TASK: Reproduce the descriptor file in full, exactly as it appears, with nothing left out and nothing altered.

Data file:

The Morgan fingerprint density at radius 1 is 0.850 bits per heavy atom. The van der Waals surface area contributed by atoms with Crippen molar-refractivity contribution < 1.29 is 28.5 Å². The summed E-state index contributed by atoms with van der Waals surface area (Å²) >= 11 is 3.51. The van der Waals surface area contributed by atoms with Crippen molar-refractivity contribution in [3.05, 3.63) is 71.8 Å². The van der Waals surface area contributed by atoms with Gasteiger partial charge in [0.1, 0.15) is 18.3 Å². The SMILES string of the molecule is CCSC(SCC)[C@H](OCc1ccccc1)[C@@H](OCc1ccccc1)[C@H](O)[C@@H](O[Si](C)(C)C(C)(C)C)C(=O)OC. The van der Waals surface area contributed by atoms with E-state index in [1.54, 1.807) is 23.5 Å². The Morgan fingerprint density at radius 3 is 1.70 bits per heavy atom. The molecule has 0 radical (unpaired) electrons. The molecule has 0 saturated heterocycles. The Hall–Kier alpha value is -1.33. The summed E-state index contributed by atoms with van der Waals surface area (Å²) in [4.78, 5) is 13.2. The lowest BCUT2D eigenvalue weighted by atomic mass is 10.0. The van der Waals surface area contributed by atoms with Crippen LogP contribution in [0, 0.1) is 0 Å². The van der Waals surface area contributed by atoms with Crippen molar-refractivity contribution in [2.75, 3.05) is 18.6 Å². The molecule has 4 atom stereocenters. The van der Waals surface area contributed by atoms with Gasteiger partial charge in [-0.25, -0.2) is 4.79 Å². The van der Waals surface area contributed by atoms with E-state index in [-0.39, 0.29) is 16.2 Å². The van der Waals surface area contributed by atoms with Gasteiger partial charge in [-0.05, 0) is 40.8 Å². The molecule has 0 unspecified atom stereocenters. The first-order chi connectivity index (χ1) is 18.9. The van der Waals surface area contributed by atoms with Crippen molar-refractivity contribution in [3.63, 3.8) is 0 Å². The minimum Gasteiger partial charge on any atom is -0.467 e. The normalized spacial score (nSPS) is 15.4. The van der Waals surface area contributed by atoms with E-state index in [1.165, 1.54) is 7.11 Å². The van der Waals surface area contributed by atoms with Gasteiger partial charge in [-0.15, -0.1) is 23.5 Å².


The Morgan fingerprint density at radius 1 is 0.850 bits per heavy atom. The van der Waals surface area contributed by atoms with Crippen molar-refractivity contribution < 1.29 is 28.5 Å². The summed E-state index contributed by atoms with van der Waals surface area (Å²) >= 11 is 3.51. The van der Waals surface area contributed by atoms with Crippen molar-refractivity contribution in [3.05, 3.63) is 71.8 Å². The van der Waals surface area contributed by atoms with Gasteiger partial charge in [0.1, 0.15) is 18.3 Å². The SMILES string of the molecule is CCSC(SCC)[C@H](OCc1ccccc1)[C@@H](OCc1ccccc1)[C@H](O)[C@@H](O[Si](C)(C)C(C)(C)C)C(=O)OC. The van der Waals surface area contributed by atoms with E-state index in [1.54, 1.807) is 23.5 Å². The Morgan fingerprint density at radius 3 is 1.70 bits per heavy atom. The molecule has 0 radical (unpaired) electrons. The molecule has 0 saturated heterocycles. The Hall–Kier alpha value is -1.33. The summed E-state index contributed by atoms with van der Waals surface area (Å²) in [4.78, 5) is 13.2. The lowest BCUT2D eigenvalue weighted by atomic mass is 10.0. The van der Waals surface area contributed by atoms with Crippen LogP contribution in [0, 0.1) is 0 Å². The van der Waals surface area contributed by atoms with Crippen molar-refractivity contribution in [2.75, 3.05) is 18.6 Å². The molecule has 4 atom stereocenters. The van der Waals surface area contributed by atoms with Gasteiger partial charge in [-0.25, -0.2) is 4.79 Å². The van der Waals surface area contributed by atoms with E-state index in [-0.39, 0.29) is 16.2 Å². The van der Waals surface area contributed by atoms with Gasteiger partial charge in [-0.05, 0) is 40.8 Å². The molecule has 0 unspecified atom stereocenters. The first-order chi connectivity index (χ1) is 18.9. The van der Waals surface area contributed by atoms with Crippen molar-refractivity contribution in [3.63, 3.8) is 0 Å². The minimum Gasteiger partial charge on any atom is -0.467 e. The normalized spacial score (nSPS) is 15.4. The van der Waals surface area contributed by atoms with E-state index in [1.165, 1.54) is 7.11 Å². The van der Waals surface area contributed by atoms with Gasteiger partial charge in [-0.15, -0.1) is 23.5 Å².